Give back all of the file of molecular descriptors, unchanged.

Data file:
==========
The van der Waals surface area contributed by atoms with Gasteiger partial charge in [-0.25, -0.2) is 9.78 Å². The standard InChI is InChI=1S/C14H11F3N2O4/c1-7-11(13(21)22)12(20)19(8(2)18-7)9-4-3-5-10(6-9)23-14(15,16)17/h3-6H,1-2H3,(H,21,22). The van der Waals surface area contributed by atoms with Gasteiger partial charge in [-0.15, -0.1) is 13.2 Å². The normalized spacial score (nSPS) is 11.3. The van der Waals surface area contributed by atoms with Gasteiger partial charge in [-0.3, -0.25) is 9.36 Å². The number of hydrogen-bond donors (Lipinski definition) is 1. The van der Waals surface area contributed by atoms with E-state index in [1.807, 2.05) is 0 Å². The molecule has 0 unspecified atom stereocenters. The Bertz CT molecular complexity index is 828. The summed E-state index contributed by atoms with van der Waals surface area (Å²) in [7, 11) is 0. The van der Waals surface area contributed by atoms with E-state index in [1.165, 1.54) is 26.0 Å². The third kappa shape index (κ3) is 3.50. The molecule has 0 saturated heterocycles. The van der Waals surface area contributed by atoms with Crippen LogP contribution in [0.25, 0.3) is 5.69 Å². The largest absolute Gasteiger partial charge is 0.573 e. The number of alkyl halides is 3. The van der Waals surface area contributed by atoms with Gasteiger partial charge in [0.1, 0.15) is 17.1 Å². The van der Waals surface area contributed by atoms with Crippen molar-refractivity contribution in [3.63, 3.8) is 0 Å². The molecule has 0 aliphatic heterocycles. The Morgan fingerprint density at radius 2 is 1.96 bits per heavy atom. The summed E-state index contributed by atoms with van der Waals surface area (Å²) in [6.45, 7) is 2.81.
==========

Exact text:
The van der Waals surface area contributed by atoms with Gasteiger partial charge in [-0.25, -0.2) is 9.78 Å². The standard InChI is InChI=1S/C14H11F3N2O4/c1-7-11(13(21)22)12(20)19(8(2)18-7)9-4-3-5-10(6-9)23-14(15,16)17/h3-6H,1-2H3,(H,21,22). The van der Waals surface area contributed by atoms with Gasteiger partial charge in [-0.15, -0.1) is 13.2 Å². The normalized spacial score (nSPS) is 11.3. The van der Waals surface area contributed by atoms with Gasteiger partial charge in [-0.3, -0.25) is 9.36 Å². The number of hydrogen-bond donors (Lipinski definition) is 1. The van der Waals surface area contributed by atoms with E-state index in [1.807, 2.05) is 0 Å². The molecule has 0 unspecified atom stereocenters. The Bertz CT molecular complexity index is 828. The summed E-state index contributed by atoms with van der Waals surface area (Å²) in [7, 11) is 0. The van der Waals surface area contributed by atoms with E-state index in [1.165, 1.54) is 26.0 Å². The third kappa shape index (κ3) is 3.50. The molecule has 0 saturated heterocycles. The van der Waals surface area contributed by atoms with Crippen LogP contribution in [0.25, 0.3) is 5.69 Å². The largest absolute Gasteiger partial charge is 0.573 e. The number of alkyl halides is 3. The van der Waals surface area contributed by atoms with Gasteiger partial charge in [0.1, 0.15) is 17.1 Å². The van der Waals surface area contributed by atoms with Crippen molar-refractivity contribution in [3.63, 3.8) is 0 Å². The molecule has 0 aliphatic heterocycles. The Morgan fingerprint density at radius 2 is 1.96 bits per heavy atom. The summed E-state index contributed by atoms with van der Waals surface area (Å²) in [6.45, 7) is 2.81.